A Christian charity which works with local churches to support people struggling with addiction has been awarded £150,000 from the Benefact Trust.
Street Connect aims to help people break free from addiction by restoring connection with their communities. It’s using the money to set up more bases, to help people be part of a supportive network.
It comes as figures released this week show that the number of people who died from drugs in Scotland last year fell to the lowest level for five years.
Scotland continues to have the worst narcotic death rate in Europe.
Street Connect’s co-founder and CEO Ricky McAddock has been speaking to Premier about the charity’s work:
“Part of our ethos is we go where people are. That includes going out onto the streets of the communities to... start to build relationships, make these connections. We also run drop-in cafes, where we can start to further build those relationships and hopefully help them get the support they need. We also run addiction support services, which is either community based recovery support, or preparing people for residential rehab. We also have some flats at the aftercare stage, for people resettling back into the community. So we support people as long as they need us.”
The first two projects have already opened in Glasgow, and it’s hoped that over the next three years there will be around 30 Street Connect bases in local churches across the UK.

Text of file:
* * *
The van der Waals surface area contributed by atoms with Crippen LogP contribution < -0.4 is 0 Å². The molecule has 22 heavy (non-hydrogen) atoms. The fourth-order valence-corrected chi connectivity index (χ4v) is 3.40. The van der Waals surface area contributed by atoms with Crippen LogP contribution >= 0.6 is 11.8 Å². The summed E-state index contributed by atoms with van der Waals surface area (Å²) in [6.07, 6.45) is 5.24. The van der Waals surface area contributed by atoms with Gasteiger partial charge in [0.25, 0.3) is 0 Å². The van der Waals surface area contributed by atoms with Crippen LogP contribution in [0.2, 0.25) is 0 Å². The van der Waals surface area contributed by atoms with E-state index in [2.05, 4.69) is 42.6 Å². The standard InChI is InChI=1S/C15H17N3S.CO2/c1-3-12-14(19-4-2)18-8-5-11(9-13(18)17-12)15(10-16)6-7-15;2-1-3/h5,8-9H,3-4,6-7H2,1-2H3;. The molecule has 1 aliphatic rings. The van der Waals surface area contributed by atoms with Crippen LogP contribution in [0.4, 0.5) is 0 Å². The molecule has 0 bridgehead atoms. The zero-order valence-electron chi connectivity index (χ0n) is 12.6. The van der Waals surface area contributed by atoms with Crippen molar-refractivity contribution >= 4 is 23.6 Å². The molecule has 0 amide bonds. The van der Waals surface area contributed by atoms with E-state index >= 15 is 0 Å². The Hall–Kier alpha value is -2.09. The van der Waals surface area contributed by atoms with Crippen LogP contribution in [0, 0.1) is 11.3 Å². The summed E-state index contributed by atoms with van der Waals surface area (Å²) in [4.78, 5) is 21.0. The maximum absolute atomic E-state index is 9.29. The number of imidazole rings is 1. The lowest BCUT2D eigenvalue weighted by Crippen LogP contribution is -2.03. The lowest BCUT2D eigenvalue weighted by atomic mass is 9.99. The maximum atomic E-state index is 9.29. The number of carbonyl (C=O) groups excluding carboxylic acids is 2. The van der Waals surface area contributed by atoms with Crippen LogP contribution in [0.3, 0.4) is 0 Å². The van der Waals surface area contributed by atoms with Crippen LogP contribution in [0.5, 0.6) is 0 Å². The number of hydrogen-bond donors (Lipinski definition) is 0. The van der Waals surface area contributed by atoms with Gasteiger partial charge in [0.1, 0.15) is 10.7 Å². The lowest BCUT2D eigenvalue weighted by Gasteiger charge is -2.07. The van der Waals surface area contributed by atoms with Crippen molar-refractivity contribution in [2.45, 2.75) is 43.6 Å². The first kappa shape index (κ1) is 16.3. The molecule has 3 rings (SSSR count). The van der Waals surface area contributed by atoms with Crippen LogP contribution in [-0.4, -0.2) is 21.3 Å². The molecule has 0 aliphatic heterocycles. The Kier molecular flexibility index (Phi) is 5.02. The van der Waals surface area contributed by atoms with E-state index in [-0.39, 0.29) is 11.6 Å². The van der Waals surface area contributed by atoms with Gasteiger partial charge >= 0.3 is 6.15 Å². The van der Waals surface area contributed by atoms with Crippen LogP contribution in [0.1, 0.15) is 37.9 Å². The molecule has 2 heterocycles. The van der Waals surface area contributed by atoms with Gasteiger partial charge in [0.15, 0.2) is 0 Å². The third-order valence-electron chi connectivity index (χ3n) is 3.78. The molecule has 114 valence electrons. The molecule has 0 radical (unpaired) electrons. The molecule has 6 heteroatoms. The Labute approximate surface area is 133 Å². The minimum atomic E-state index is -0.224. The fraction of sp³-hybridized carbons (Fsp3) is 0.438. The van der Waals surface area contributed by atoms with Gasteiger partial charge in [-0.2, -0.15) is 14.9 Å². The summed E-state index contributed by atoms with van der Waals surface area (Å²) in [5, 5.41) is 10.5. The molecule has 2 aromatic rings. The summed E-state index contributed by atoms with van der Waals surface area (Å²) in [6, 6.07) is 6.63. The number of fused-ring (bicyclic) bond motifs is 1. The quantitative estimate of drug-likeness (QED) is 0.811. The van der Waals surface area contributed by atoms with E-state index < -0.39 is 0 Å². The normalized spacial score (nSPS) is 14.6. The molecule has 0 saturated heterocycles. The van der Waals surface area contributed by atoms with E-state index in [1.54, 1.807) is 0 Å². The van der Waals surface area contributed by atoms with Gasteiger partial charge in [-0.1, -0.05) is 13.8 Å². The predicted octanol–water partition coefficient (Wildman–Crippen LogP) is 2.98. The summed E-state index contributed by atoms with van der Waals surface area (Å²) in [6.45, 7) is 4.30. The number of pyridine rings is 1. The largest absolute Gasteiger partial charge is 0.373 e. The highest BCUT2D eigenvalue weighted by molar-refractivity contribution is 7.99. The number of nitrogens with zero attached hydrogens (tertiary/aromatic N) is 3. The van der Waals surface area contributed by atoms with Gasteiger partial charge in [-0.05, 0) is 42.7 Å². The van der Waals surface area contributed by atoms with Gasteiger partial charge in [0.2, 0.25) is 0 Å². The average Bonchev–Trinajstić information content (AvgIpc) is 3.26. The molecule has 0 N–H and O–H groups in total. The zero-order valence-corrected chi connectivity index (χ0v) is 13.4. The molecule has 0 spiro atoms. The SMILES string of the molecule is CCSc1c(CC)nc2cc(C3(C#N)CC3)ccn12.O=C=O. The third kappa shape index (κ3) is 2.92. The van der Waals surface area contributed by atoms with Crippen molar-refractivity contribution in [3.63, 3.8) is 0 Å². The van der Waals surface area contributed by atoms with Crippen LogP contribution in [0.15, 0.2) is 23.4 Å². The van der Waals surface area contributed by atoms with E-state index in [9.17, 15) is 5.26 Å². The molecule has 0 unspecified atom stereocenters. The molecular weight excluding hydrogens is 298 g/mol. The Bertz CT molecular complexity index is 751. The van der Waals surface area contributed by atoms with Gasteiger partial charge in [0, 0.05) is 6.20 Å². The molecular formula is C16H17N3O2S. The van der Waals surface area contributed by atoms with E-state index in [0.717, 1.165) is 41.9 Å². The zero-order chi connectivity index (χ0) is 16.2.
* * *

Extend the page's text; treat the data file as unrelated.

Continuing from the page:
Ricky McAddock said the church has a vital role to play in aiding recovery from addiction:
“I strongly believe the local church has a key part to play in bringing these numbers down.
“True transformation comes when people come to faith in Jesus. We’ve seen people can progress and they can get off drugs and alcohol. But the real life transformation that we've seen, and people that we reach out to and support are those that have gone on to enter into a life changing relationship with Jesus Christ.
“People living in the most deprived areas are 16 times more likely to die from drugs than someone in the least deprived areas. So we know that it's in these areas where most of the drug deaths are happening. We know that churches are embedded in these communities.
“We’ve seen so many people come to faith. One man was on methadone for four years through the care system. He lost his partner to drugs and then he engaged with a church. He got baptised and started connecting with us. He went on to get married and became a drugs worker in a local GP surgery, then went on to work with a homeless charity. He wants to give support in the way that he received support.
“For us, the local church is at the heart of all we do, because someone once said that the opposite of addiction isn't sobriety, it's connection and establishing these strong connections in no better place than a loving church.”